When in the fourth grade in 1953-54, in my present home town, Worthington, Ohio, we learned about state history and capitals, I read in the almanac that Grandmother Pauline’s state of birth, Mississippi, was the poorest state in the nation.
Growing up I was constantly reminded of the sense in the South that they had lost the war, and hence by extraction, were victims of national government. Southerners taught me that the main reason the war had been fought was economic, notably whether Northern textile mills could dictate terms to Southern cotton plantation owners. The Emancipation Proclamation was nothing more than a war tactic on the road to solidifying Yankee occupation of Southern production.
My great uncle married my parents at her parents’ home in Baton Rouge on a hundred-degree August afternoon in 1943. He was minister at the First Baptist Church of Oxford, Mississippi. My mother married a Russian Jew from Minneapolis. I think my status as a mutt gave me a little latitude to experience Southern Christian Confederacy and its aftermath.
I think that the heart of today’s Republican base is fear of hell, fire, and excommunication. Fear!
How to cast out devils at all costs? I’m not a Democrat at heart. Democrats have taken us to war, beginning in my lifetime with Harry Truman’s declaration of the Cold War, establishment of the CIA, and entry into the Korean War. But in the presidential campaign of 1968 it finally hit me that Republicans had become the party of no-holds-barred polemics against political opponents while Democrats keep trying to get along with political opponents. As political opposition filters up to national media levels, Democrats keep falling back on decency and compromise while a Republican juggernaut launches every invective, truth or falsehood be damned, at what President Nixon early on labeled “political enemies.”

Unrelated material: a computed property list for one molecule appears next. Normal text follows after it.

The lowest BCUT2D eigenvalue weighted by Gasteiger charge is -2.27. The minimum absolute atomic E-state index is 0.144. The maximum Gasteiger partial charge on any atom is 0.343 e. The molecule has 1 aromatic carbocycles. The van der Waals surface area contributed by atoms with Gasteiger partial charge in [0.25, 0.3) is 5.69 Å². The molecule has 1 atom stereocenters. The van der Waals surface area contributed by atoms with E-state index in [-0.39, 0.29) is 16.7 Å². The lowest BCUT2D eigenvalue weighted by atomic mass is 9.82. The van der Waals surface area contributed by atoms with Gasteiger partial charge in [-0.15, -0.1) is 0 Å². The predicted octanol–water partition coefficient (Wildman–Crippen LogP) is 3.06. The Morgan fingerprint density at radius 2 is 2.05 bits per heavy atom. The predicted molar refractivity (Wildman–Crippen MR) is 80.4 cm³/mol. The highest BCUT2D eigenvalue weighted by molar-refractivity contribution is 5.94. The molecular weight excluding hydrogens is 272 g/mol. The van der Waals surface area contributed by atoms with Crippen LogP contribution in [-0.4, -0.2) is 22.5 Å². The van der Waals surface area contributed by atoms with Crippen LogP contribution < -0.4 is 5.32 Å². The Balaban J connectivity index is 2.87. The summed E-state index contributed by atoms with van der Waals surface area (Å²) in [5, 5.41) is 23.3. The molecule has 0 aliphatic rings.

When you most fear damnation, you most lash out, without reason, just to prove that you are on the side of angels. That terrified human spirit has captured national Republicanism as in Congress.
In his inaugural address, FDR famously pronounced, “The only thing we have to fear is fear itself.” In the late Confederacy of my maternal ancestry, children of losers of the “late unpleasantness” in this life are passionately committed to proving that they deserve to avoid continued hell in the afterlife. This is a passion to earn a ticket to heaven by exorcising earthly political devils.
The U.S. South became Republican after the Supreme Court ruled in a Georgia case that Congressional districts could no longer favor dwindling rural populations, just as Jim Crow was shut down. As white migration shifted westward, the foreign threat melded as between black and latino. Today, the passion of the US Republican base derives most from the continuing belief that the US government is the devil incarnate, and that the only hope for salvation lies in earning one’s way to heaven in the afterlife by defeating the devils that have conquered and occupied us. In that struggle, anger desperately needs to win at all costs, and so live today’s mainstream Republicans.
I don’t believe anyone is damned, and I hope to help persuade those who are terrified of losing the game of meaningful life that the only hell we can know is the suffering we face here and now. As to the hereafter, hell be damned. Love and peace--hal